New Law Creates Foster Children’s Bill of Rights
This year, House Bill 3684, which creates a Foster Children’s Bill of Rights, went into effect in Illinois. The law’s aim is to ensure that all children and adults who are in the custody of the Department of Children and Family Services, and are placed in foster homes, have access to the same rights as all other citizens.
Rights and Privileges
The basic rights afforded to foster children include the ability to:
- Live in a safe, healthy and comfortable home;
- Be treated with respect and be free from physical, sexual or emotional abuse or corporal punishment;
- Receive healthful food, adequate clothing and an allowance;
- Receive dental, medical, vision and mental health services;
- Refuse medications unless authorized by a doctor;
- Have freedom of movement and not be locked in a room or building;
- Be free from unreasonable searches of personal belongings and have access to a private storage area;
- Maintain a bank account;
- Have equal access to available services, treatment and benefits regardless of national origin, sex or religion;
- Have access to information about educational opportunities;
- Have access to medically accurate information about reproductive health and pregnancy prevention once a child turns 12 years old; and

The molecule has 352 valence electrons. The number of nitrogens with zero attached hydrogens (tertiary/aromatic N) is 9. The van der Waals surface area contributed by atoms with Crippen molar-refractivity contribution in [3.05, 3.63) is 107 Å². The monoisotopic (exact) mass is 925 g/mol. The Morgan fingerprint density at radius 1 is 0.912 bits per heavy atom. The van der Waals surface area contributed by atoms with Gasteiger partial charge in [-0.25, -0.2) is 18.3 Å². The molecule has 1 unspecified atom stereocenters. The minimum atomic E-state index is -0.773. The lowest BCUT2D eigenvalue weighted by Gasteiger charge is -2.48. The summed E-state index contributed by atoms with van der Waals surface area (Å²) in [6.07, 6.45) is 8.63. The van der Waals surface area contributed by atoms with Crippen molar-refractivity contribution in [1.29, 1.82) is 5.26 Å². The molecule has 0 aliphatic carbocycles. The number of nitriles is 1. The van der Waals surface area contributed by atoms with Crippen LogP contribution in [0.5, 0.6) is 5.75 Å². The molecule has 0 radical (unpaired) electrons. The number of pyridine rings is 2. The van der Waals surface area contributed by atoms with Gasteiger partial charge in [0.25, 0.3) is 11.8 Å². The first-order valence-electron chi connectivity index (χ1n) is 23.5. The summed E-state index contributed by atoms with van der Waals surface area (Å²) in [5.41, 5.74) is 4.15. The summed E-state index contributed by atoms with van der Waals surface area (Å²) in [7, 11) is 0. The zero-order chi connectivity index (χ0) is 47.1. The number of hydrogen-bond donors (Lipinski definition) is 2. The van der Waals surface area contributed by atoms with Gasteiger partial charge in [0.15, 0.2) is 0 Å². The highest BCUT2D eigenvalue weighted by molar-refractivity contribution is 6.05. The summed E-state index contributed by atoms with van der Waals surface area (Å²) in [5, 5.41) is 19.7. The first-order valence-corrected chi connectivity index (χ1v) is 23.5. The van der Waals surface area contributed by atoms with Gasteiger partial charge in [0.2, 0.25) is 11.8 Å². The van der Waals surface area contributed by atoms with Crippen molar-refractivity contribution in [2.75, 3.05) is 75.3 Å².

- Be in the care of adults who have received training on sensitive matters like race, sexual identity, religion and mental or physical disability.
The new law also specifies certain rights regarding communications that have not been prohibited by Court order, including the ability to:
- Contact family members; social workers and attorneys;
- Visit and contact any siblings;
- Confidentially contact authorities regarding a violation of the child’s rights;
- Make and receive telephone calls and send and receive mail; and
- Have contact with people outside of the foster care system, such as teachers and friends.
Under the Foster Children’s Bill of Rights, individuals in the foster care system are guaranteed the right to attend certain establishments, which includes the ability to:
- Attend religious services and activities;
- Attend school and extracurricular activities;
- Seek employment if age and the law permit; and
- Attend programs that aim to help foster children become self-sufficient after reaching adulthood.
Foster children are also now guaranteed the right to be active participants in their legal matters, which includes the right to:
- Attend court hearings;
- Be involved in decisions regarding permanent placement;
- Review their case plans if they are over the age of 12 years old; and
- Keep any juvenile court records confidential.
Finally, all children placed in the foster care system have the right to receive a copy of the Foster Children's Bill of Rights and to have it explained to them if necessary.
If you have questions about your child’s placement in a foster care facility, an attorney can advise you and help you ensure that your child is afforded all necessary rights and protections. Please call skilled Palatine family law attorney Nicholas W. Richardson to schedule a free initial consultation.